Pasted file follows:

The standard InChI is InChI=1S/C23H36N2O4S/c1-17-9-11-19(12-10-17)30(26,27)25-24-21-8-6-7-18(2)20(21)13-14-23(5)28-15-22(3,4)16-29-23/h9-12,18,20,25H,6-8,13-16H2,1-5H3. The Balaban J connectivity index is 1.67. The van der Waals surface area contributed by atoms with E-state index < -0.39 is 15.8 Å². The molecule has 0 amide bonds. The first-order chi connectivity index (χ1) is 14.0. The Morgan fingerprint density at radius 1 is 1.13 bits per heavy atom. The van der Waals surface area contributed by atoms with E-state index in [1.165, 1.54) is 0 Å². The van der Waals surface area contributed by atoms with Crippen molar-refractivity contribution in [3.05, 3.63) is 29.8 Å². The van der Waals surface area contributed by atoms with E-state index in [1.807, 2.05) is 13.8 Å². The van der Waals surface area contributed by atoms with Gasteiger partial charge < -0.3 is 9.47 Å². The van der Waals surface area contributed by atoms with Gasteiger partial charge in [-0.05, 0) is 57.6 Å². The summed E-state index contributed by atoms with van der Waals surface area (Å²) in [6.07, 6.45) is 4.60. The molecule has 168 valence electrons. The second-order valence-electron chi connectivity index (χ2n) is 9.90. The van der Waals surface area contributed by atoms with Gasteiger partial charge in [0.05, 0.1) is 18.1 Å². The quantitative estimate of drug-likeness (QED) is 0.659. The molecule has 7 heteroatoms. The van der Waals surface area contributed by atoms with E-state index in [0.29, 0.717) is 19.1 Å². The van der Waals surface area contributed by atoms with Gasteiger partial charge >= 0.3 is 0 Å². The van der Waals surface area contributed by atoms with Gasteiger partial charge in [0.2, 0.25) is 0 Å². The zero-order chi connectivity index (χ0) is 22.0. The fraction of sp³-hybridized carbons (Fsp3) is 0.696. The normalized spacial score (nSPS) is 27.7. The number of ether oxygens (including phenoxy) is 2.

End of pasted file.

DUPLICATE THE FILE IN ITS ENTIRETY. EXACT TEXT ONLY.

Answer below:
The standard InChI is InChI=1S/C23H36N2O4S/c1-17-9-11-19(12-10-17)30(26,27)25-24-21-8-6-7-18(2)20(21)13-14-23(5)28-15-22(3,4)16-29-23/h9-12,18,20,25H,6-8,13-16H2,1-5H3. The Balaban J connectivity index is 1.67. The van der Waals surface area contributed by atoms with E-state index < -0.39 is 15.8 Å². The molecule has 0 amide bonds. The first-order chi connectivity index (χ1) is 14.0. The Morgan fingerprint density at radius 1 is 1.13 bits per heavy atom. The van der Waals surface area contributed by atoms with E-state index in [1.165, 1.54) is 0 Å². The van der Waals surface area contributed by atoms with Crippen molar-refractivity contribution in [3.05, 3.63) is 29.8 Å². The van der Waals surface area contributed by atoms with E-state index in [1.807, 2.05) is 13.8 Å². The van der Waals surface area contributed by atoms with Gasteiger partial charge < -0.3 is 9.47 Å². The van der Waals surface area contributed by atoms with Gasteiger partial charge in [-0.05, 0) is 57.6 Å². The summed E-state index contributed by atoms with van der Waals surface area (Å²) in [6.07, 6.45) is 4.60. The molecule has 168 valence electrons. The second-order valence-electron chi connectivity index (χ2n) is 9.90. The van der Waals surface area contributed by atoms with Gasteiger partial charge in [0.05, 0.1) is 18.1 Å². The quantitative estimate of drug-likeness (QED) is 0.659. The molecule has 7 heteroatoms. The van der Waals surface area contributed by atoms with E-state index in [0.29, 0.717) is 19.1 Å². The van der Waals surface area contributed by atoms with Gasteiger partial charge >= 0.3 is 0 Å². The van der Waals surface area contributed by atoms with Gasteiger partial charge in [0.2, 0.25) is 0 Å². The zero-order chi connectivity index (χ0) is 22.0. The fraction of sp³-hybridized carbons (Fsp3) is 0.696. The normalized spacial score (nSPS) is 27.7. The number of ether oxygens (including phenoxy) is 2.